85 Natoma
Assuming the Board of Supervisors pass a motion tomorrow, on December 7 the Board will hold a public hearing “to consider the acquisition of various real properties by eminent domain for the public purpose of construction the Transbay Transit Center Program.”
As we reported by way of a plugged-in tipster back in 2007:

The Transbay Joint Powers Admin [TJPA] over that past few weeks has been sending out offer letters to purchase properties around the Transbay Terminal. The TJPA is moving forward with their acquisition plan for 20+ properties (maybe 33 if memory serves me correct) for their right of way needs. It’s very hush hush as they do not want the “offers” to be made public – but “fair market” values are being tossed out there to the land owners. “Fair Market” – mind you the only people the land owners can sell to is the TJPA.

Negotiations will go on for the next few months, but if no final “fair” price is agreed to, then the TJPA will go the [Board of Supervisors] and play the eminent domain card.

Properties now under consideration to be domained: 60 Tehama, 564 Howard, 568 Howard, and the 10 units at 85 Natoma, the Jim Jennings designed Steel Arc building in which “Boom Dizzle” (a.k.a. Baron Davis) once resided.
A TJPA Offer You Really Can’t Refuse [SocketSite]
Boom Dizzle (AKA Baron Davis) Is In The His House (And SoMa) [SocketSite]
Steel Arc Building: 85 Natoma [jimjenningsarchitecture.com]

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Comments from “Plugged-In” Readers

  1. Posted by sfrenegade

    RIP Zebulon.

  2. Posted by Dubocian

    Such great planning in this city. Approve a new residential project (in this case, a very unique and nice modern design) and a scarce 12 years later, force all the homeowners out and bulldoze it. If I owned there, I’d be beyond incensed.
    They should pay them 2006 or 2007 market prices for their trouble. I’m all for the new Transbay terminal, but the new terminal has been on the table for a LONG time. While they may not have known the specifics, it just seems wrong to tear down and throw away a brand new building, just because we can’t plan ahead.

  3. Posted by me

    In the make believe best case world, it would be terrific if they just ran it down 6th Street and clean up all the 6th Street urban historical significance and priceless longshoreman/brothel housing. Referring to a recent article from the SF Examiner a few days ago about a 6th Street historical district. Maybe they will find crack pipes burried there 400 years from now…..

  4. Posted by redseca2

    I still miss Cadillac Bar which disappeared for yerba Buena West.

  5. Posted by railfan

    Dubocian, you make a good point, but without the completion of environmental documents and an approved project, cities have no legal right to acquire property. Had the city denied approval of development of these properties “just in case” the properties were needed for a yet to be approved public project, they would have been subject to charges of inverse condemnation.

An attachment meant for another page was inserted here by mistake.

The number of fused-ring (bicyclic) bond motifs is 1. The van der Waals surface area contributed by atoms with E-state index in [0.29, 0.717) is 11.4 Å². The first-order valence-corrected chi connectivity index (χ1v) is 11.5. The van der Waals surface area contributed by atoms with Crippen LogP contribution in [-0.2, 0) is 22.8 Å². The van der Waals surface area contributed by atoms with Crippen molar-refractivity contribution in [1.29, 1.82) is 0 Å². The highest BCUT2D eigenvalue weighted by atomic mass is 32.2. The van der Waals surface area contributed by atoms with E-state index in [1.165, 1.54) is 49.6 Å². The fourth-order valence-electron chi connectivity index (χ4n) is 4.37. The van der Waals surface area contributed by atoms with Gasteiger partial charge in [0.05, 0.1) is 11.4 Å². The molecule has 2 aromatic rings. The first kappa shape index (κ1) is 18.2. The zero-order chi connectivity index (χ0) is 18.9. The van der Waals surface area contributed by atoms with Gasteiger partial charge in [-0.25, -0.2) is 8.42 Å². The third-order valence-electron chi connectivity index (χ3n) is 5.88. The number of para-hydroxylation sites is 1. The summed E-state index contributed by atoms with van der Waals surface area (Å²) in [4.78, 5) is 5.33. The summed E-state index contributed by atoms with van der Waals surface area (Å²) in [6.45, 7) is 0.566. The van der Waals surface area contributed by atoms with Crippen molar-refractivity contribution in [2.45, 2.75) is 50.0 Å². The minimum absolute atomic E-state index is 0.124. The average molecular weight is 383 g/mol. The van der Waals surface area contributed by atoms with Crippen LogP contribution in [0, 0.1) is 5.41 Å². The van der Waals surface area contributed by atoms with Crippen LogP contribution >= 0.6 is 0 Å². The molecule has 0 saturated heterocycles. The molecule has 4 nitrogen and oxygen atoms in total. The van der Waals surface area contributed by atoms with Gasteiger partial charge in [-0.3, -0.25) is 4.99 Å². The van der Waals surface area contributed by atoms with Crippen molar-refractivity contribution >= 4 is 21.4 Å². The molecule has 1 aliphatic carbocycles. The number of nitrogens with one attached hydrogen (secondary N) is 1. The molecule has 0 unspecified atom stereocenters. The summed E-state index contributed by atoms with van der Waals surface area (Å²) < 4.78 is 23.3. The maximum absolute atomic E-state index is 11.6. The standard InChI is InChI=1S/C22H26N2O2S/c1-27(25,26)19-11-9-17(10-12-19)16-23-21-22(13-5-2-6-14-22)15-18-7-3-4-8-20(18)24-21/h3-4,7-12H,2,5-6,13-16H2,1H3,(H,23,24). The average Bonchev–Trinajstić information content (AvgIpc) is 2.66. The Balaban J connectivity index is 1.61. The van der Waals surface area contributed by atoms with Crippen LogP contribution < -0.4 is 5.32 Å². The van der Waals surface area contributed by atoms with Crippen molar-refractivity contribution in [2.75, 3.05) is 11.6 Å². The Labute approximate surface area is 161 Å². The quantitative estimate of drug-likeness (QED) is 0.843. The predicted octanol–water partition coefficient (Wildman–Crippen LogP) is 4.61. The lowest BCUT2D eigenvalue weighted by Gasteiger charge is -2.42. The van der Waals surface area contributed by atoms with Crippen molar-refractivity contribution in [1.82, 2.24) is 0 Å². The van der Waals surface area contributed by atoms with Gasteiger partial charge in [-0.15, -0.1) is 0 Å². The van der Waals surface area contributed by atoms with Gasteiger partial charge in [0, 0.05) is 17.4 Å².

6. Posted by The Milkshake of Despair

    I liked the chow at Cadillac Bar too but that place was one of the loudest dining rooms in the world. Those glossy painted masonry walls created the perfect echo chamber. And then when the waiters performed for someones birthday flan, watch out ! Those 7oz Corona bottle “castanets” create an ear piercing of high frequency spike of noise. Whole tables would plug their ears with their fingers.

  7. Posted by sf

    This is one of the only cool things built in soma in the past 20 years. I will really miss it.

  8. Posted by stucco-sux

    Has a virtually brand new residential development ever been demolished anywhere for eminent domain? Its the 1st time I’ve ever heard of it.
    Yeeowwza is all I can say.

  9. Posted by railfan

    “Has a virtually brand new residential development ever been demolished anywhere for eminent domain? Its the 1st time I’ve ever heard of it.”
    Back in the 80’s when planning for the reconstruction of the 24/680 interchange was underway; the city of Walnut Creek approved a condo complex adjacent to the freeway partially on property needed for the interchange improvements. One of the buildings in the complex was completed but never occupied. This particular building had to be moved when the interchange project was approved. I think it was relocated close by to the original site and sold to a community housing agency.

  10. Posted by The Milkshake of Despair

    Not so much Eminent Domain rather than Ego Demand : Silicon Valley regularly demolishes new office buildings to build new-er office buildings. Its the first place I saw the use of onsite concrete recycling. They demolish the old building, grind up the concrete into gravel, and then use that to make concrete for the new building.

  11. Posted by eric

    Besides 60 Tehama, 564 Howard, 568 Howard, and 85 Natoma, what are some of the other properties to go ? Any idea ?

  12. Posted by steve

    Doesn’t grinding up the concrete to make new concrete lead to mad cow disease?

  13. Posted by Mole Man

    In the Transbay Redevelopment Plan from the SF Redevelopment Authority site on page 41 of 46 there is a map showing the approach of rails to the site superimposed with the existing developed lots.

  14. Posted by Boongoggle

    You all VOTED FOR THIS !!!
    And now some state legislators are looking at defunding the Hi Speed rail project. Go figure….
    No doubt with property values down by 30-50% the city will take advantage of the property owners situation.
    You all VOTED FOR THIS !!!